Photo by Randy Roussel

Randy Roussel’s new photo book explores regional and family history

Whatever you do, don’t try to swim across the river.

This was Jessie Roussel’s stern warning to his young son Randy, now a successful real estate attorney with Phelps Dunbar in Baton Rouge. In the past decade, Randy Roussel has grown his passion for travel and wildlife photography from an avid pastime he practiced on long bike rides and family treks to a true artistry with a few public showings and now three published volumes inspired by C.C. Lockwood workshops and south Louisiana’s idyllic and mystery-filled landscapes.

Roussel’s latest, Heavy Air & Sweet Cane, feels skimmed from the Mississippi itself. His first time to supplement images with narration, the volume is an elegantly detailed travelogue through his French immigrant family tree and the complex region in which they settled, a sugarcane and slave-industry-fueled Silicon Valley of the 18th century, home at the time to more millionaires than any other stretch of the country. Outsiders by tongue and by trade, the family members were shunned from the city of New Orleans and made their life in the fields.

“In some ways it’s like reading about characters in a storybook,” Roussel says. “But then you start noticing patterns and personalities that are similar through the generations.”

One relative served in the French army. Another was instrumental in the establishment of a local Catholic church. All worked the land until Roussel’s father was the first to leave the farm. Roussel began his exhaustive research through military records, maps, land titles and plantation histories in earnest after Jessie died in 2013.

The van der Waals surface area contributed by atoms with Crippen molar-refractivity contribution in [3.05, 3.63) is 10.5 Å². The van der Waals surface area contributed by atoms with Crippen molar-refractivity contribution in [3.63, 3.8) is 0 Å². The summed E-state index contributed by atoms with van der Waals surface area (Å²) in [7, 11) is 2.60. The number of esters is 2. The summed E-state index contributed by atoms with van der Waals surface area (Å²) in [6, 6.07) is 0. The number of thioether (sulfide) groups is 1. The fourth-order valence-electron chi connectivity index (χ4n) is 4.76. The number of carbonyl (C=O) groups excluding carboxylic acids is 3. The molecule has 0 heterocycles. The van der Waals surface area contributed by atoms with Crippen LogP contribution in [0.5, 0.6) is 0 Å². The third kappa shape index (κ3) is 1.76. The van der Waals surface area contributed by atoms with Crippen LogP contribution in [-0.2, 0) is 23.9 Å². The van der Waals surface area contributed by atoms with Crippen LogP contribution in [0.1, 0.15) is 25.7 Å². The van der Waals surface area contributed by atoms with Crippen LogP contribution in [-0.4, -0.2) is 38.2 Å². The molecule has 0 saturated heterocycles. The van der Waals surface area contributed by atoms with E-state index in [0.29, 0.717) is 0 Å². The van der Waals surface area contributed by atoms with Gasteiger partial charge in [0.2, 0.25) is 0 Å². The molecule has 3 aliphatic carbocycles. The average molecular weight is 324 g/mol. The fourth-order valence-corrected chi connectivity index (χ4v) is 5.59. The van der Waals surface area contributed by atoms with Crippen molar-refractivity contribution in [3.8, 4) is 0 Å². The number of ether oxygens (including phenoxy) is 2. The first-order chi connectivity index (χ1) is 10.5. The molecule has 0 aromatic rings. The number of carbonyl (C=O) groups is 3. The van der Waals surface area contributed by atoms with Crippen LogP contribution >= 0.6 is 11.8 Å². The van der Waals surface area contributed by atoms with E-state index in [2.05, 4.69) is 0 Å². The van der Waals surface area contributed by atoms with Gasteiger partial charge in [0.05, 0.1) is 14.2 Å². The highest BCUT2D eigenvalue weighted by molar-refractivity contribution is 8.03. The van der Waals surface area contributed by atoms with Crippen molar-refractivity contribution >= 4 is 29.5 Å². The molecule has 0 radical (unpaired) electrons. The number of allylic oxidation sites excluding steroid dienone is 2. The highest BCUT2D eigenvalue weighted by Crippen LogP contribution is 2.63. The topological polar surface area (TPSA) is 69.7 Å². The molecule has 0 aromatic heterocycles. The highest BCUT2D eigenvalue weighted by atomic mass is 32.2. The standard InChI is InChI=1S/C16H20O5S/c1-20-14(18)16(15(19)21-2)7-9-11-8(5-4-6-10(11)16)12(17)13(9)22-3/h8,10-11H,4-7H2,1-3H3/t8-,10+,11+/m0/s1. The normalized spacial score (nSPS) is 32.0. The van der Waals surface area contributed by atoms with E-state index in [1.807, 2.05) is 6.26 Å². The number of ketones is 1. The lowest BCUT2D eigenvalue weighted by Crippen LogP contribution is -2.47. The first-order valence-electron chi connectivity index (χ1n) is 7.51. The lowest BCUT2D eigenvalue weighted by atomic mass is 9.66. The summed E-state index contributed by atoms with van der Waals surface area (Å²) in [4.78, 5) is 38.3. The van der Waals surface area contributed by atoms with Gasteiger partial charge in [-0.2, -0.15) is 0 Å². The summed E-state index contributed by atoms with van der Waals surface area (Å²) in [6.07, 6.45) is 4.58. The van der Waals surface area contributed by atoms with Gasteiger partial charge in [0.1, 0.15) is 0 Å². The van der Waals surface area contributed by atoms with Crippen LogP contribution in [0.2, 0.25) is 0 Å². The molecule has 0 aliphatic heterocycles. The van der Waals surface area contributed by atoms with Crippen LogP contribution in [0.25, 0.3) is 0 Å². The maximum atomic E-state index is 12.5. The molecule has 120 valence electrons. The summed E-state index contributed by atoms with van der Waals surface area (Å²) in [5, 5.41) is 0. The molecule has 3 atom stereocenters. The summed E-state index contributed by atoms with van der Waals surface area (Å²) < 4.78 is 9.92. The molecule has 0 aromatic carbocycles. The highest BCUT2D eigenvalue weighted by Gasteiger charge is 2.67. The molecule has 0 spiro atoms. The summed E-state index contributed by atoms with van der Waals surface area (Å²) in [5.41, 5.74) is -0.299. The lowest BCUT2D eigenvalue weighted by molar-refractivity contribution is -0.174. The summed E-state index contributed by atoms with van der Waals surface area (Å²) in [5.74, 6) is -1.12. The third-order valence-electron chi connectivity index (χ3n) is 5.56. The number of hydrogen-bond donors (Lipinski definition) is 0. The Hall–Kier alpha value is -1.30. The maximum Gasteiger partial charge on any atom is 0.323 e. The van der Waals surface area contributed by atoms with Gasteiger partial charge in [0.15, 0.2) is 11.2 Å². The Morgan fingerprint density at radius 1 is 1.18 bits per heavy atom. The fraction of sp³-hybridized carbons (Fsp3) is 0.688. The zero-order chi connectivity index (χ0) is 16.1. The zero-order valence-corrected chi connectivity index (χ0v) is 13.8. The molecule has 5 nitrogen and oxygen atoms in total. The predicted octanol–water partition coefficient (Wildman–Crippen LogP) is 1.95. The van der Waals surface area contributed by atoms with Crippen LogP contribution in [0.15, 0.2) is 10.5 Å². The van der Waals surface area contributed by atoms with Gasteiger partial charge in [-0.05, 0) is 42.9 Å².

Despite his father’s rules, Roussel still thinks about crossing that river. Maybe he should have disobeyed just once, he has thought, submerged himself in the mud and the water and wrestled with the current.

In many ways he already has. Filled with personal recollections and historical curios, this is culmination of years of photography and research, a love letter to his father and forebears, but more than that, a look through the lens of an ordinary family at an extraordinary part of the world.

As for swimming the actual mighty Mississippi, the still-fit, exercise-loving 61-year-old smiles wryly and doesn’t hesitate. “I’ll have to pick the right spot.”

Heavy Air & Sweet Cane is available at Cottonwood Books.